The Sunfish Is An Amazing Sea Beast
The Sunfish is an amazing sea beast.
(Blogger’s Note 6/26/12–This post, which I made almost 5 years ago, still gets hits. Today a number of people came here looking for information on a world record sunfish. I was not able to find online what they looking for. The closest I saw was this report from Field & Stream about a new record freshwater sunfish from 2011. While the freshwater sunfish is a different creature than the subject of this post, I’m certain that it is also a fish worthy of further consideration.)
Here are some facts about the Sunfish from Oceansunfish.org.
The most common of the ocean sunfishes is the Mola mola. These fish, like all sunfishes, appear as if their bodies have been somehow truncated leaving them little more than a large head equipped with long sweeping fins atop and below. The body is less than twice as long as it is deep.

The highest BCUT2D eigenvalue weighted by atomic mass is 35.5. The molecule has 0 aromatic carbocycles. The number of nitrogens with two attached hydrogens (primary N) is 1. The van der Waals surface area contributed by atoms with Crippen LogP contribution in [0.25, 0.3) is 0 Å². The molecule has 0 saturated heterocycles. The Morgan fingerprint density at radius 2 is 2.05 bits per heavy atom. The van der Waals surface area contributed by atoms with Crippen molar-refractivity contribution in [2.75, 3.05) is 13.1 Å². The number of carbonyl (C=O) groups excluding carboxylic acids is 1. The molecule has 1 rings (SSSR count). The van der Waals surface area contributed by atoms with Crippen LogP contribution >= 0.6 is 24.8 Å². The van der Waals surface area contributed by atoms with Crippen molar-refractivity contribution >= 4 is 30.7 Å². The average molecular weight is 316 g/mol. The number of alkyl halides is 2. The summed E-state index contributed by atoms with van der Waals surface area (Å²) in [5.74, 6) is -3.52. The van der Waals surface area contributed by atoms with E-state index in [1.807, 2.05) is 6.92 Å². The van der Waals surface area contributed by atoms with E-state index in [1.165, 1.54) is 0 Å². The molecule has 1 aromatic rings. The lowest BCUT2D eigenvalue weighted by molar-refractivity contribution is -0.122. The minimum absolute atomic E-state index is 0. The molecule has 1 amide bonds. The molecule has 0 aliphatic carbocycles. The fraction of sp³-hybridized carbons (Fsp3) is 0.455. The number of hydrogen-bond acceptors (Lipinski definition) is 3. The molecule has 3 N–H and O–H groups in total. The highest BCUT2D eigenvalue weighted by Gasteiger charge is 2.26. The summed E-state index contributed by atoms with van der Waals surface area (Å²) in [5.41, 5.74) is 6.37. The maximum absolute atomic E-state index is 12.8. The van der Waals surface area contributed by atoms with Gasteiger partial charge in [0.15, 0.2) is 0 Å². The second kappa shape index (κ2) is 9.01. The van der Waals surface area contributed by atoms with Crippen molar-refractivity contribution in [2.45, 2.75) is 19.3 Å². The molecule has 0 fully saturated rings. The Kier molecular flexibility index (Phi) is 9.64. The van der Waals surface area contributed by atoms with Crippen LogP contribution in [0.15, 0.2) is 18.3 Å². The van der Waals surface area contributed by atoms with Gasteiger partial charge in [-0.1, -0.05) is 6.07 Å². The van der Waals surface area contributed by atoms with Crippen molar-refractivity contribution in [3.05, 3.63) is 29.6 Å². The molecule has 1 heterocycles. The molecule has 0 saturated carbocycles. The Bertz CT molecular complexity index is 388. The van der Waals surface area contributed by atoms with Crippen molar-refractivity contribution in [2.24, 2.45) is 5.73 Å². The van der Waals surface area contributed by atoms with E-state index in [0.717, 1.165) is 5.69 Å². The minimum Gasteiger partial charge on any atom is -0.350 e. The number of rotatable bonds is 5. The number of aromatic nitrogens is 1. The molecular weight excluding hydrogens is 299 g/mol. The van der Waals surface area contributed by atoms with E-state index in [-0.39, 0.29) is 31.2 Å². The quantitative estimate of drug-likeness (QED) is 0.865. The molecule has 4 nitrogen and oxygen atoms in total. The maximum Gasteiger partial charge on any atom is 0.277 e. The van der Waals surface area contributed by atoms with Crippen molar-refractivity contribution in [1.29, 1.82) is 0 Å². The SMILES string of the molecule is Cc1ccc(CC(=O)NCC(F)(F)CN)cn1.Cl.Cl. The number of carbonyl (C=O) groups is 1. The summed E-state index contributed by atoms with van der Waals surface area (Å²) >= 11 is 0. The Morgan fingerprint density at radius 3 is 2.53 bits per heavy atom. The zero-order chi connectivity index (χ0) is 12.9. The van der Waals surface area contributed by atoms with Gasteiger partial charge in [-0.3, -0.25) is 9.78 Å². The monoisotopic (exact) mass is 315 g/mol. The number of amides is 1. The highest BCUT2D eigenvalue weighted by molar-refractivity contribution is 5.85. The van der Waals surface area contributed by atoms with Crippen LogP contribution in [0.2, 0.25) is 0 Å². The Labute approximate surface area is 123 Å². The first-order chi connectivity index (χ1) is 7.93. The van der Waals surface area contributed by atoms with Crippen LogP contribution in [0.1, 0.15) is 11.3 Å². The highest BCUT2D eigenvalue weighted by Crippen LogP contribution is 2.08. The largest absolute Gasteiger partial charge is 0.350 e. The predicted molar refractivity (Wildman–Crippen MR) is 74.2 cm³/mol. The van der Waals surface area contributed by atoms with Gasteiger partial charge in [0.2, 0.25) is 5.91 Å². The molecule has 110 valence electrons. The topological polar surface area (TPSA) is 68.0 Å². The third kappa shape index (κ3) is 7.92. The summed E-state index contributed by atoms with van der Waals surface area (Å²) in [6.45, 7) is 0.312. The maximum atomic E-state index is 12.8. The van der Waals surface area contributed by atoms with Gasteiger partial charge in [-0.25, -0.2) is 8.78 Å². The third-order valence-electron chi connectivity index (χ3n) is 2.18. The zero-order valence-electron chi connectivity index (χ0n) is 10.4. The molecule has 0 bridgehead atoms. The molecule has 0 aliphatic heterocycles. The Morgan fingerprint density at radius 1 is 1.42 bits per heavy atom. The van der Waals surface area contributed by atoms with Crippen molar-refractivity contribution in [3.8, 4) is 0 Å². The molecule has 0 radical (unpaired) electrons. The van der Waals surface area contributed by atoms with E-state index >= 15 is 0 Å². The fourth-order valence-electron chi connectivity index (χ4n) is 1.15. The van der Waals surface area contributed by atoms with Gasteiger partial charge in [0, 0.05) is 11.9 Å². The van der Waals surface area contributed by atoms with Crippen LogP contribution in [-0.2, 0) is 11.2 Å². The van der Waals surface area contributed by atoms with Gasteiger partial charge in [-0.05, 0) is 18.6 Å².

Mola mola have a rounded tail, gritty sandpapery skin covered with copious amounts of mucus. Typically silvery in color with a slight opalescent sheen, they can exhibit strikingly changeable spotty patterns. They presently hold the record for the world’s heaviest bony fish–a 3.1 meter (10 ft) long specimen weighed in at 2235 kg (4927 lbs).
Aren’t you glad your skin isn’t covered with mucus.
According to the map at the above mentioned website, Sunfish live near me in the Gulf of Mexico.
Sunfish live in oceans all over the world.
Here is a picture of a Sunfish that shows how big it is in relation to people. I’m sorry this Sunfish lives in a tank.
I’ve never seen a Sunfish in person. Someday I hope that I am lucky enough to do so.